mRNA technology, a well-deserved Nobel Prize!

The Nobel Prize for Physiology or Medicine has just been awarded by an ad hoc committee of medical professors from the prestigious Swedish Karolinska Institute to professor Katalin Karikó, an Hungarian biochemist, as well as to professor Drew Weissman, an American immunologist.
Published in Microbiology
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The two aforementioned scientists have been meritoriously nominated as Nobel Prize recipients for their revolutionary discovery of the messanger RNA (mRNA) technology.

In my opinion, this appears to be of great concern for several reasons.

First of all, the production of anti-SARS-CoV-2 vaccines has greatly benefitted from the mRNA technology, which has made them available to mankind after just one year (a world Guiness record!) since December 2019, when this pandemic betacoronavirus was recognized for the first time in Wuhan, China.

Notably, millions of human lives have been saved by mRNA vaccines, with 13 billion doses having been administered to people on a global scale. In other words, should mRNA technology-based anti-COVID-19 vaccines not be available yet, or should they have alternatively become available years after the first virus identification (as it has always happened before the COVID-19 pandemic), we would have almost certainly faced 3-4 times more deaths than the already catastrophic number of 7 million people hitherto killed by SARS-CoV-2 worldwide!

Still of interest, mRNA technology-based vaccines may be easily "reengineered", thereby warranting protection towards the most transmissible, contagious and/or immune-escaping SARS-CoV-2 variants and "Omicron" subvariants, including the newly emerged "Eris" (alias "EG.5") and "Pirola" (alias "BA.2.86").

These concepts can be successfully applied also to the production of vaccines against several other mutation-prone infectious agents, either viral or non-viral, including the human immunodeficiency virus (HIV), human and animal influenza viruses and malaria-causing plasmodia. In parallel to these very exciting applications in the fight against infectious pathogens, the mRNA technology holds promise also in the battle against neoplastic, autoimmune and neurodegenerative disease conditions.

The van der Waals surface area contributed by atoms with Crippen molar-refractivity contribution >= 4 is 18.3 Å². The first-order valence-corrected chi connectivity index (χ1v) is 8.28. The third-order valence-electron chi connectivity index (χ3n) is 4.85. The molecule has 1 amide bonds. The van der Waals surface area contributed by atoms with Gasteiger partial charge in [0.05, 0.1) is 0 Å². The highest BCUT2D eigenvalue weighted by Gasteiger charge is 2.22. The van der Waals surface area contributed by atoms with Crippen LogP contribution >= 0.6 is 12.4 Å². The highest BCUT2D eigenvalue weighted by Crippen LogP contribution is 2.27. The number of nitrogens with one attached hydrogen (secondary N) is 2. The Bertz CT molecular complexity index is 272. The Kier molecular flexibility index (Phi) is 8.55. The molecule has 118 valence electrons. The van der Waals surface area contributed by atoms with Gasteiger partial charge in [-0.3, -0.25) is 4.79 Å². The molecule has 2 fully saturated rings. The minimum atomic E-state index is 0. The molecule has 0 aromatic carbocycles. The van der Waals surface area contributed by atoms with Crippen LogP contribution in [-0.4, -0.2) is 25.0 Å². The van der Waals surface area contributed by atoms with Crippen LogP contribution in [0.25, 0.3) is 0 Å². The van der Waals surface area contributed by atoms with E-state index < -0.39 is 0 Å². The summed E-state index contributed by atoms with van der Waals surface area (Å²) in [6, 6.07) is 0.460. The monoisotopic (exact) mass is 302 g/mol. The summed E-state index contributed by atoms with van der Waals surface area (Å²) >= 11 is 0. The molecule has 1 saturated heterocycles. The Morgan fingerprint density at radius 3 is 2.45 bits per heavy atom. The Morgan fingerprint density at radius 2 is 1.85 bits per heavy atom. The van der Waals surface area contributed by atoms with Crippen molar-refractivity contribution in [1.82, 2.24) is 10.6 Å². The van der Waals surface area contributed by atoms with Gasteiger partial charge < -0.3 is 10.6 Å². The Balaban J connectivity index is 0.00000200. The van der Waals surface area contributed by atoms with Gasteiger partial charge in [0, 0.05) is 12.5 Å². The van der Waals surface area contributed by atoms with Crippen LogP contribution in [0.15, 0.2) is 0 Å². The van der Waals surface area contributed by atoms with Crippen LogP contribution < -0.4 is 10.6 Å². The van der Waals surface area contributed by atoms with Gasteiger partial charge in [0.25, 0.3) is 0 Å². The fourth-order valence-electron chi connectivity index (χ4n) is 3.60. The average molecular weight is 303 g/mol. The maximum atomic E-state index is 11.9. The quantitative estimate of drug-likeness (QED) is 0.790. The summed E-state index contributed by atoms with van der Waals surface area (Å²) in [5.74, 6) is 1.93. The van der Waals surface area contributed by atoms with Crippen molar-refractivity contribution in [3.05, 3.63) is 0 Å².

Notwithstanding the above, the mRNA technology had quite a long and complicated "gestation" before its "parturition" on behalf of Katalin Karikó. Indeed, after she moved in 1985 from Hungary to USA to follow a PhD study programme, Professor Karikó experienced a lot of disappointment for several consecutive years, given that nobody replied in a positive way to her repeated funding requests aimed at developing and improving the mRNA technology.

But, given that Fortuna Audaces Iuvat, a lucky happening was waiting for her just behind the corner: that is to say that Professor Karikó and Professor Weissman finally met each other in 1997, in front of a photocopy machine, at Pennsylvania State University!

Together with Drew Weissman, who was working on the AIDS virus (HIV) at that time, Katalin Karikó was able, in fact, to improve the mRNA technology by incorporating into the RNA nucleotide sequence pseudouridine instead of uridine, with this resulting in a suppression of unwanted and detrimental host's inflammatory and immune responses.

As a concluding remark, there is an ancient Latin Roman motto that is better than any other in summarizing the touching and exciting life of Katalin Karikó, a brilliant Woman and a top-ranking Scientist: Per Aspera ad Astra!

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